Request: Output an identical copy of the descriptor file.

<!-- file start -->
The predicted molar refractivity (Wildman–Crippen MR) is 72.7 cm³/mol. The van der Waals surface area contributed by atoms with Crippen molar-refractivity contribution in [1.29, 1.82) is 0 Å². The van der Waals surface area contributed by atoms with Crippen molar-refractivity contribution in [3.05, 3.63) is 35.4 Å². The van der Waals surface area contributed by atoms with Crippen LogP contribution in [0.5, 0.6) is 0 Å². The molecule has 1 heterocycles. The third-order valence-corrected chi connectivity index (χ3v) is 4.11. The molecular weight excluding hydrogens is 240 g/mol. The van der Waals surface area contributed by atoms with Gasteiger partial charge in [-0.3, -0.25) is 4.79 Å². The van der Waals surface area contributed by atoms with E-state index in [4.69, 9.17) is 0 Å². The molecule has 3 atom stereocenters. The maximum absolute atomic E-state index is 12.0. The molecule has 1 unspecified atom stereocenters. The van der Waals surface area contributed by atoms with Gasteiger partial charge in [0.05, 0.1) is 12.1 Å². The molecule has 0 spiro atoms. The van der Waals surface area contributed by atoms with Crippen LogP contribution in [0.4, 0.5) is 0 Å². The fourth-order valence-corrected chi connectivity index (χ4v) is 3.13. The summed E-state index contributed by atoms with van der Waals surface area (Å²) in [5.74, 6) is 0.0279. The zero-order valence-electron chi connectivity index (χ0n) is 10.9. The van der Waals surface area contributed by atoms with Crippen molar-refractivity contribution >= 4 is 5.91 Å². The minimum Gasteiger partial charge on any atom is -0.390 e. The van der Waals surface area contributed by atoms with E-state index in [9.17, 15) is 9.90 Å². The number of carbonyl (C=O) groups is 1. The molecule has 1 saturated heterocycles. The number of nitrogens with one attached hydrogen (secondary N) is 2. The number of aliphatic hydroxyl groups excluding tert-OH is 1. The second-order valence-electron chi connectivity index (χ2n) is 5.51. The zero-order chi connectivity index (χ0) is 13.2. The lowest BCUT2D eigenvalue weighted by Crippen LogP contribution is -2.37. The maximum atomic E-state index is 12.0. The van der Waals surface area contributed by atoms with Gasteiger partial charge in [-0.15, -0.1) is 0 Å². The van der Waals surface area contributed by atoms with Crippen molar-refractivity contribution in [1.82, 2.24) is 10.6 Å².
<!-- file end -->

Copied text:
The predicted molar refractivity (Wildman–Crippen MR) is 72.7 cm³/mol. The van der Waals surface area contributed by atoms with Crippen molar-refractivity contribution in [1.29, 1.82) is 0 Å². The van der Waals surface area contributed by atoms with Crippen molar-refractivity contribution in [3.05, 3.63) is 35.4 Å². The van der Waals surface area contributed by atoms with Crippen LogP contribution in [0.5, 0.6) is 0 Å². The molecule has 1 heterocycles. The third-order valence-corrected chi connectivity index (χ3v) is 4.11. The molecular weight excluding hydrogens is 240 g/mol. The van der Waals surface area contributed by atoms with Gasteiger partial charge in [-0.3, -0.25) is 4.79 Å². The van der Waals surface area contributed by atoms with E-state index in [4.69, 9.17) is 0 Å². The molecule has 3 atom stereocenters. The maximum absolute atomic E-state index is 12.0. The molecule has 1 unspecified atom stereocenters. The van der Waals surface area contributed by atoms with Gasteiger partial charge in [0.05, 0.1) is 12.1 Å². The molecule has 0 spiro atoms. The van der Waals surface area contributed by atoms with Crippen LogP contribution in [0.4, 0.5) is 0 Å². The fourth-order valence-corrected chi connectivity index (χ4v) is 3.13. The summed E-state index contributed by atoms with van der Waals surface area (Å²) in [5.74, 6) is 0.0279. The zero-order valence-electron chi connectivity index (χ0n) is 10.9. The van der Waals surface area contributed by atoms with Crippen molar-refractivity contribution >= 4 is 5.91 Å². The minimum Gasteiger partial charge on any atom is -0.390 e. The van der Waals surface area contributed by atoms with E-state index in [9.17, 15) is 9.90 Å². The number of carbonyl (C=O) groups is 1. The molecule has 1 saturated heterocycles. The number of nitrogens with one attached hydrogen (secondary N) is 2. The number of aliphatic hydroxyl groups excluding tert-OH is 1. The second-order valence-electron chi connectivity index (χ2n) is 5.51. The zero-order chi connectivity index (χ0) is 13.2. The lowest BCUT2D eigenvalue weighted by Crippen LogP contribution is -2.37. The maximum atomic E-state index is 12.0. The van der Waals surface area contributed by atoms with Gasteiger partial charge in [-0.15, -0.1) is 0 Å². The van der Waals surface area contributed by atoms with Crippen molar-refractivity contribution in [1.82, 2.24) is 10.6 Å².